Tuesday, May 16, 2006


It’s difficult to take Mark Hyman seriously on the issue of governmental response to Katrina, given his attempts to characterize the disaster as the fault of Democrats and his refusal to acknowledge the role of George Bush in assuring the aftermath of the hurricane was horrific.

Hyman spends his most recent commentary on the topic praising an overview of the coordination (or lack thereof) among federal, state, and local governments when it comes to responding to hurricanes done by the non-profit group, First Response Coalition.

That’s fine, but the upshot of the report, that more coordination is needed among states and between states and the federal government, requires leadership at the national level that takes the government’s role seriously.

has Bush shown serious leadership on this issue?

Was Bush’s appointment of a political pal with no disaster experience to be head of FEMA an example of serious leadership? When Bush was briefed about the possibility of levees being breached in New Orleans but then later claimed no one could have foreseen this possibility, was he exhibiting serious leadership? When his administration decided to pin the blame on “Brownie” rather than looking at errors made throughout the administration and by the president himself, was it a case of serious leadership? When Bush was out having fun and speechifying about pet political issues rather than coordinating disaster relief, was he demonstrating serious leadership? Is Bush’s antipathy to the original mission of FEMA and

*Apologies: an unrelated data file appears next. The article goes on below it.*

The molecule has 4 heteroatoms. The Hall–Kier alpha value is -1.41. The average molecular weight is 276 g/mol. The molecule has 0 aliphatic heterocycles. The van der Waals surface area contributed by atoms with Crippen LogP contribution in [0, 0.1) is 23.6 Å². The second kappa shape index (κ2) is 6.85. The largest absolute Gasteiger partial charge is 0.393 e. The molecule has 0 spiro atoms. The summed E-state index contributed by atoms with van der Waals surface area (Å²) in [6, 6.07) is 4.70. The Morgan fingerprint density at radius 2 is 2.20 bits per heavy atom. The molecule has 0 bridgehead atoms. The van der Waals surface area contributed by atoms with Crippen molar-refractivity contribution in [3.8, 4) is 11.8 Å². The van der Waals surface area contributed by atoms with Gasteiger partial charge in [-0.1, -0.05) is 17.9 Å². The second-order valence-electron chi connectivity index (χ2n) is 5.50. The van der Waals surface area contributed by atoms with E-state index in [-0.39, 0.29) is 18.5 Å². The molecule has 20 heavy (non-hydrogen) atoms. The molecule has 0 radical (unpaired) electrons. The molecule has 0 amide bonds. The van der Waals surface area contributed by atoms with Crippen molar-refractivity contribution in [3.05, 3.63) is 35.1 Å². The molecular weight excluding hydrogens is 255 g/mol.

his attempts to take it out of the disaster relief role a show of serious leadership? Is this attempt to weaken precisely the agency that’s needed to foster coordination among federal, state, and local governments an example of serious leadership?

On this issue, as with so many others, both Hyman and Bush are seriously out of touch.

And that’s The Counterpoint.

Hyman Index: 3.14


At 10:01 AM, Anonymous Anonymous said...



This, and all the myriad other tragedies of BushCrap show why 2/3 of the U.S. population think Bush is doing a lousy job.

And if it weren't for those who stick with BushCo because of their inability to rise above partisanship, that percentage would be even higher.


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